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GE has their PowerMark Gold series subpanels. Some of those are main lug that are convertible to main breaker.

I bought one of those panels

(https://www.lowes.com/pd/GE-125-Amp-14-Spaces-24-Circuit-Convertible-Main-Breaker-Panel-Load-Center/1091073?cm_mmc=shp--c--prd--elc--google--lia--206--switchgear--1091073-_-0&placeholder=null&&ds_a_cid=112741100&gclid=EAIaIQobChMI5JKbiYKZ7QIVir3ACh3W0gu2EAQYByABEgJ_2fD_BwE&gclsrc=aw.ds).

It does have the instructions for hooking up a back feed breaker in the upper right slot but doesn’t say how to configure with a separate kit.

(https://www.homedepot.com/p/GE-PowerMark-Gold-125-Amp-2-Pole-Main-Circuit-Breaker-Conversion-Kit-THQMH125CP/100118346).

The kit also doesn’t say anything about the breaker panel cover.

The breaker cover panel does not have a knock out for that. Am I supposed to cut an opening for it or are these conversion kits not compatible?

Is cutting the breaker cover allowed by code?enter image description hereenter image description hereenter image description hereenter image description hereenter image description hereenter image description hereenter image description here

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    For about $60 more, you can get a GE 200 amp panel with 40 spaces and and several breakers included - which makes up for much of the price difference. – manassehkatz-Moving 2 Codidact Nov 24 '20 at 1:58
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    @Gregory -- is this panel going to be a main panel or a subpanel? – ThreePhaseEel Nov 24 '20 at 2:03
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    Subpanel. Main is 200 amp. I’d like this to be 240v/ 100 amp. – Gregory Nov 24 '20 at 2:07
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    So the main on the subpanel is only acting as a shutoff; it’s not providing any protection other than that? – Gregory Nov 24 '20 at 2:13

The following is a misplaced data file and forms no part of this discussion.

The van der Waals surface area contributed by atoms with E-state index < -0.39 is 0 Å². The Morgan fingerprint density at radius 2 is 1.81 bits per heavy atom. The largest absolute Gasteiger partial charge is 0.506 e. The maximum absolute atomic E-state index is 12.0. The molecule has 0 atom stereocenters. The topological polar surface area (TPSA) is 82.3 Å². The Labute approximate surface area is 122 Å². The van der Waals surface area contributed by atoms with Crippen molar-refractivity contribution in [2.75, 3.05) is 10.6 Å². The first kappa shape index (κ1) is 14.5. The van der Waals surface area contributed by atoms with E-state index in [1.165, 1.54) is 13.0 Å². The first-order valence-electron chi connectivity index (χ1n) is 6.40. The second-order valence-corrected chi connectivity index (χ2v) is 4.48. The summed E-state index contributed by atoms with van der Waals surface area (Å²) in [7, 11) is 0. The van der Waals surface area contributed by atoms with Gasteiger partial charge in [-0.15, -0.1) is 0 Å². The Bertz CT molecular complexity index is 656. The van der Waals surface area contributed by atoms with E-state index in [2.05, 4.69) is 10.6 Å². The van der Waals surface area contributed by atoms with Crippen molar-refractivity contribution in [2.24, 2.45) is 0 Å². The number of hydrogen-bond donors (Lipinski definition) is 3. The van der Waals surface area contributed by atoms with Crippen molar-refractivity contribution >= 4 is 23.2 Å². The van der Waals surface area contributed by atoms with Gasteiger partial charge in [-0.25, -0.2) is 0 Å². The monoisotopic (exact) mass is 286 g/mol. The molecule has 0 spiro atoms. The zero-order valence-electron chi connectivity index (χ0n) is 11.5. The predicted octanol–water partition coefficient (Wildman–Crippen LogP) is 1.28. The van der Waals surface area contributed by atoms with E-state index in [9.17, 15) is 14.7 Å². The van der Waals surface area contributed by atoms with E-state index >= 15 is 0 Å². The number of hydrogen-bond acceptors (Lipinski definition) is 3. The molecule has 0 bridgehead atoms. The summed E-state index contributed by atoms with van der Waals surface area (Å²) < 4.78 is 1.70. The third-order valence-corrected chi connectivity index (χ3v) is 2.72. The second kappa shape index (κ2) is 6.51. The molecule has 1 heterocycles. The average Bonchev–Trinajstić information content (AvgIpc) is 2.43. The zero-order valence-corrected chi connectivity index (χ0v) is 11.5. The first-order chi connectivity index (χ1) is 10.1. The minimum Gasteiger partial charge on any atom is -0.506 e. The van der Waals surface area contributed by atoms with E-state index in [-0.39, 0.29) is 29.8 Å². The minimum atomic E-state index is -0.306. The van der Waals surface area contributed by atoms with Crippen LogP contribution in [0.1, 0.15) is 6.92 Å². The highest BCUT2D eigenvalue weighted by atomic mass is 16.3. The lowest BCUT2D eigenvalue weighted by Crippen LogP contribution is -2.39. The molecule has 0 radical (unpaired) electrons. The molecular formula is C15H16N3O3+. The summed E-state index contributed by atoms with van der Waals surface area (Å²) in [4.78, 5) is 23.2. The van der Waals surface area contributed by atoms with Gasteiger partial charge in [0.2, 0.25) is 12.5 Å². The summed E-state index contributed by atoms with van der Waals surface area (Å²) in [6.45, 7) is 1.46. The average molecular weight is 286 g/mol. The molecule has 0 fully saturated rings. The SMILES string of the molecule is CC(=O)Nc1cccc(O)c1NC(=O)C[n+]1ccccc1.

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    Y’all have been great! Thank you so much. – Gregory Nov 24 '20 at 2:32
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You need to use a backfed main with a THQLRK3 hold-down...

Your panel, unfortunately, is not compatible with the TQMH000 main breaker adapter kit you are contemplating. This is denoted on the diagram by the box labeled "MAIN" taking up two branch breaker spaces, instead of being above the branch breaker "stack".

...or just get a larger panel

However, there's an easy way to forestall all this, and that's simply to take the panel back and get something chunkier. Going up to a 24-space, 125A or even a 30- or 40-space panel isn't that much more expensive, and means you don't have to agonize over panel spaces nearly as much. You won't need to replace the main breaker in the bigger panel, either, since you're fitting a subpanel. (It's either an easy way to get the required shutoff means for a subpanel in an outbuilding, or can simply be replaced by main lugs if the subpanel is in the same building as the panel feeding it.)

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  • This is great. I was operating under the assumption that 1) I needed to match breaker size and 2) that it may be less desirable to use a 150 or 200 or whatever larger panel. It sounds like both of those assumptions are incorrect. I have no problem spending an additional $63.75 to make this easier. So I’ll just return these and look for a main breaker panel with a 100+ amp rating with 20 or maybe 118 spaces. Grin. – Gregory Nov 24 '20 at 2:30
  • @Gregory -- eheheh. the PowerMark line goes up to 42 spaces because GE is silly and hasn't quite caught up to a 12-year-old code change. (Other makes do better -- Siemens goes up to 54 spaces, while Eaton and Square-D both go up to 60) – ThreePhaseEel Nov 24 '20 at 2:34
  • And it won't even really be $63.75 because you get a few "free" breakers. – manassehkatz-Moving 2 Codidact Nov 24 '20 at 2:35

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